Upscale hotels offer baby-sitting services, and my parents used them three times when my brother and I were wee lads. Two of those times were during a stay at the old MGM Grand Hotel (the one that later burned) in 1977. During a two-night span, while Mom and Dad went off to pull slot machine handles or attend to ceremonies related to a pharmacists' convention, two different ladies attended to us.
The first was a standard-issue grandmotherly-type. For reasons I don't remember, she let us get away with marking up the bathroom mirror with a white crayon.
"You know, some maids don't like that," I remember her saying. Mom ended up cleaning it off.
Our second sitter hailed from India. We could barely understand her through her accent, but we knew enough to back off when we tried to play with the clock radio in the room.
A year later, convention business took us to Atlanta. We spent the first night at a deplorable Holiday Inn with stained carpet and questionable linens.
"This feels like chicken feathers," Dad said of the pillows.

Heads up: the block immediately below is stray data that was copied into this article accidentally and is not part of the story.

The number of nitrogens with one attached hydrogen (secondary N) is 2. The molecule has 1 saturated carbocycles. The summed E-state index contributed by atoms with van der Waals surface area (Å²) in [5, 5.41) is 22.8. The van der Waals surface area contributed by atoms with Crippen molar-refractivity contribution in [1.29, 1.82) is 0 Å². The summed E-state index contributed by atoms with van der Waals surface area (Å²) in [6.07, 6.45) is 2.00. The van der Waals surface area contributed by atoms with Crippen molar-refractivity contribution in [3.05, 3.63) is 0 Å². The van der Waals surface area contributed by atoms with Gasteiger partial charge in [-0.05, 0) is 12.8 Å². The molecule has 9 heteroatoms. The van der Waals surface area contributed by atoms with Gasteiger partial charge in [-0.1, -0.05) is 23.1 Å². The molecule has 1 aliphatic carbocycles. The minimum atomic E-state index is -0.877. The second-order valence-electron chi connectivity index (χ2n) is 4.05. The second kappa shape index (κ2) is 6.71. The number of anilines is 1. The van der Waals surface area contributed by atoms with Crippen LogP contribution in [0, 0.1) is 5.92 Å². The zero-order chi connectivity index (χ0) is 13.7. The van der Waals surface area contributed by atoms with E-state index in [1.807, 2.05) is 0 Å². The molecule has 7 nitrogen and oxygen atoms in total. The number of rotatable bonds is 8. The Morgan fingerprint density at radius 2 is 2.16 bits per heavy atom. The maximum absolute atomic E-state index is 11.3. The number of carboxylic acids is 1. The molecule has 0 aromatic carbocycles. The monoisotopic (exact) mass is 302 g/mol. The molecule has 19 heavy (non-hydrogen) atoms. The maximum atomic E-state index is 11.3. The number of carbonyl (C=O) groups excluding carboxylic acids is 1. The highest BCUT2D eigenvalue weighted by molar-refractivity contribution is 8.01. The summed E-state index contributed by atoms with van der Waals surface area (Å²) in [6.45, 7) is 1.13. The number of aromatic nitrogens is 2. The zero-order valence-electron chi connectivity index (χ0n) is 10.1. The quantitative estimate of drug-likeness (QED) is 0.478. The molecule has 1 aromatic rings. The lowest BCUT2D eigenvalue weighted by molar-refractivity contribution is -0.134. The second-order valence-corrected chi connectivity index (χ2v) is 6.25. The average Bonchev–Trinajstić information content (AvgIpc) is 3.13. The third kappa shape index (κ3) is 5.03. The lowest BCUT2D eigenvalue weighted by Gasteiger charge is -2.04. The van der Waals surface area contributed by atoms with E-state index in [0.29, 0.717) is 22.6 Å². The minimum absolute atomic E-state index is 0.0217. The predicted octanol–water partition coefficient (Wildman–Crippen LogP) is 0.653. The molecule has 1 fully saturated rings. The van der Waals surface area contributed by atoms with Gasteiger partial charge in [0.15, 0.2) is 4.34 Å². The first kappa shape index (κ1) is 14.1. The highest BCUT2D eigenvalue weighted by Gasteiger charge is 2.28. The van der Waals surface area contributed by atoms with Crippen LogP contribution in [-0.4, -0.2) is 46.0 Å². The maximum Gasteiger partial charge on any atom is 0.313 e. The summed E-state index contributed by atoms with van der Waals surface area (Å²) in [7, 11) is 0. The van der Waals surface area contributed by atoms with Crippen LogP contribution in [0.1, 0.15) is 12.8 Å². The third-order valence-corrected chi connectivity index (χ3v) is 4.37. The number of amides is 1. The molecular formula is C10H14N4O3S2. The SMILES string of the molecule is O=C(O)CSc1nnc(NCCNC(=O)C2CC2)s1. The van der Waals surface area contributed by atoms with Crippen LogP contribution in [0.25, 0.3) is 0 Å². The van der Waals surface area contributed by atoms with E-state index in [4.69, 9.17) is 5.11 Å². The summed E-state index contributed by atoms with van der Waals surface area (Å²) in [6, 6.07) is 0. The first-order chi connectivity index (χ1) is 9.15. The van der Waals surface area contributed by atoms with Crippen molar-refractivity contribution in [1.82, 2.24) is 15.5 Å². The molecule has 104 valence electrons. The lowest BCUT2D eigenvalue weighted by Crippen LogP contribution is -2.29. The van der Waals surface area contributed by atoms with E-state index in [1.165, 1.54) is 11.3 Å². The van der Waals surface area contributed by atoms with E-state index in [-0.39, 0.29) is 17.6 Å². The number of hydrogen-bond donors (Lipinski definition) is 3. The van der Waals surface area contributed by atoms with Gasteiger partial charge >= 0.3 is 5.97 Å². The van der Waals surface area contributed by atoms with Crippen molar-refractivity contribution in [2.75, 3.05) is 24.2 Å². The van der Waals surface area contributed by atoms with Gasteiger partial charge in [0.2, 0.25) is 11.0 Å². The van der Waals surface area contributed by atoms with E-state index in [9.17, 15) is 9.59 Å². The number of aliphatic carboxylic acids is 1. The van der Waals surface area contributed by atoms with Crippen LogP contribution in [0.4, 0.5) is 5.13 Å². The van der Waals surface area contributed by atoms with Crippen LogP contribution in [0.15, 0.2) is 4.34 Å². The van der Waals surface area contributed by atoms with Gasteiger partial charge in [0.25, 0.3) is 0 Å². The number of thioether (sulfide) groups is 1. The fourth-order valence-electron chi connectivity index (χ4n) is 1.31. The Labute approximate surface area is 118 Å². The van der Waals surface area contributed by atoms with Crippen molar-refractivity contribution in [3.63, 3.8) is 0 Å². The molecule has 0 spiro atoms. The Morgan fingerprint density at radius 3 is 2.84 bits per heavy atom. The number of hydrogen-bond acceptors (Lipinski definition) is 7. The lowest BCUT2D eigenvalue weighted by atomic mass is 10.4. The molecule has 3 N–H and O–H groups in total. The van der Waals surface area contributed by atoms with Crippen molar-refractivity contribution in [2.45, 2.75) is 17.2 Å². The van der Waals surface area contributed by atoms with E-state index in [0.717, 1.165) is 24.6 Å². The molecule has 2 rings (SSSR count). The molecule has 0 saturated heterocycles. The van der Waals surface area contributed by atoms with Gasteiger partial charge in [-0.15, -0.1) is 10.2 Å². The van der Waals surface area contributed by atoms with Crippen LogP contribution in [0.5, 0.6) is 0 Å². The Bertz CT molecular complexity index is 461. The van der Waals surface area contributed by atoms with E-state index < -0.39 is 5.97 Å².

The next evening took us to a high-rise Marriott. We ate room-service pancakes for breakfast, and after dinner, a lady kept her eyes on us for a few hours.
This time, we didn't mark up any furniture, but I was intrigued by her story of what was going on at another hotel not far away. She told us about this adventurous floor, full of strange and wonderful sights, most forgotten to my memory. But I do remember her talking about some kind of a fake-weather room, a "lightning room."
Naturally, I had to go there. I begged Mom and Dad to take me there, to the Hilton down the street. We looked all over. We asked the managers. My parents asked me what I heard. I told them what I heard. We made it to an upper-floor restaurant.
"Well, we have a fountain with lightning in it, but that's it."
That sitter was full of it, we concluded.
Now, I wonder if what she was talking about was really the now-defunct World Of Sid & Marty Krofft, an indoor amusement park housed inside Atlanta's Omni International complex. The park served as the backdrop for the first season of the Krofft Supershow from 1976 to 1977.
Among the attractions was an indoor circus and a life-sized pinball machine. I see no evidence of a lightning room, but my young ears could've easily heard it wrong. In any event, the Krofft's world ended due to a bad neighborhood and competition from Six Flags Over Georgia.
Today CNN occupies the space with newsrooms and sets, but they at least left the gigantic escalator that once led into the park. If I'm a good boy, maybe I'll ride it someday.